Wednesday, December 26, 2012

Birthday Treats

A little someone turned 5 a few days ago. The celebration wasn't a big one but the anticipation was huge this year. It wasn't for the cake and goodies or even for birthday gifts but for the fact that she was turning **five**. I still don't know what the big deal about being 5 is, but the magnitude of relevance attached to the number is evident from one of several conversations overheard around here these past few weeks:

Daughter: "So, I'll be the mommy and you can be my two daughters"
Friend #1: "No, I'll be the mommy because I'm bigger than you : I'm 5"
Daughter: "Well, I'm going to be five next month so I can be the mommy"
Friend #1: "I'm five and-a-half"
Daughter: "You are not bigger than me. (stands next to friend so their shoulders are touching)We are the same size - see?"
Friend #2: "I'm also five! I want to be the mommy!"
Daughter & Friend #1: "No you are not. You're just three and-a-half. You're a baby. Babies can't be the mommy"
Friend #2 (beginning to have the-mother-of-all-meltdowns): "I'm not a baby! I'm not three! I'm five! I'm five!!"
Daughter & Friend #1: "You are NOT FIVE. You are JUST three-and-a-half"
Friend #2: "I AM FIVE!!!" 
Daughter & Friend #2: "Fine!! Then we are not playing with you!" (And they stomp off, leaving me to deal with a wailing, feet-stamping, miserable 3.5 year old)

Did you just get emotionally drained reading all that? Because I did, just retelling it. Imagine re-living this same conversation at least a couple of times each week. Do you think such unwarranted self-importance deserves a sweet celebration? I don't.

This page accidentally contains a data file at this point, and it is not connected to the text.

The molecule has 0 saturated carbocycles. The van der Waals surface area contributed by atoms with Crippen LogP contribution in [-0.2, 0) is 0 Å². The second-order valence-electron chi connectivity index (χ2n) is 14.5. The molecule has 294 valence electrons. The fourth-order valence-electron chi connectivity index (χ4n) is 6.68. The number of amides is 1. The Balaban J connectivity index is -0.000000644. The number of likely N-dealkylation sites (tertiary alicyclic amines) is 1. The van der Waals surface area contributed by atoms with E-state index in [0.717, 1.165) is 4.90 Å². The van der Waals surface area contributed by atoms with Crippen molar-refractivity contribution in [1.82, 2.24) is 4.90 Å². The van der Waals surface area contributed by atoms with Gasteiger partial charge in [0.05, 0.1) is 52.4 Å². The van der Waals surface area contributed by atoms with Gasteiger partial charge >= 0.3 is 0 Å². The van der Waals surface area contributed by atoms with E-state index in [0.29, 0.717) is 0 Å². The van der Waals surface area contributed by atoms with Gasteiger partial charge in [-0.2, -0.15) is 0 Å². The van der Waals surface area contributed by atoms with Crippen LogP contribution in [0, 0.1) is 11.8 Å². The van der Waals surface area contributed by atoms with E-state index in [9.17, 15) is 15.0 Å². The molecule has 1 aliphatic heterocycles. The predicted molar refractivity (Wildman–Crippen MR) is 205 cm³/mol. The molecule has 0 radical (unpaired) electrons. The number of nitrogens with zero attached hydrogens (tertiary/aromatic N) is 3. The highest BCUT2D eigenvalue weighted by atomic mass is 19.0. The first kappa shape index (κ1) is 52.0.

But I melt.

Because this is my little girl who is not a baby any more but also not quite the 'big girl' she would like to be. I am filled with amazement and pride as I watch this little person grow into who she will be one day and my heart fills up with love at the sight of her. Very much her own person from the moment she was born. I love how strong she is, how sure of what she wants. I admire that about her. There is no one quite like her: bossy, fiercely loving, thoughtful, compassionate, independent, deeply sensitive beneath her bravado, creative, silly, talented, funny ... on the move all day long. Being her parent is sometimes so challenging because we tend to lock heads: each of us as stubborn as the other. Some days I just want to throw in the towel and go hide in a cave. Parenting is just so hard. Why didn't anyone ever tell me that?

But it's so wonderful too. You know what they say about how having children makes you feel like you are watching your heart walk around outside your body - that is how I feel when I look at my kids. Literally, at times, it's a physical ache. I can't even get through a blog post about them without getting deeply emotional. So! Let's talk about tea parties and cupcakes!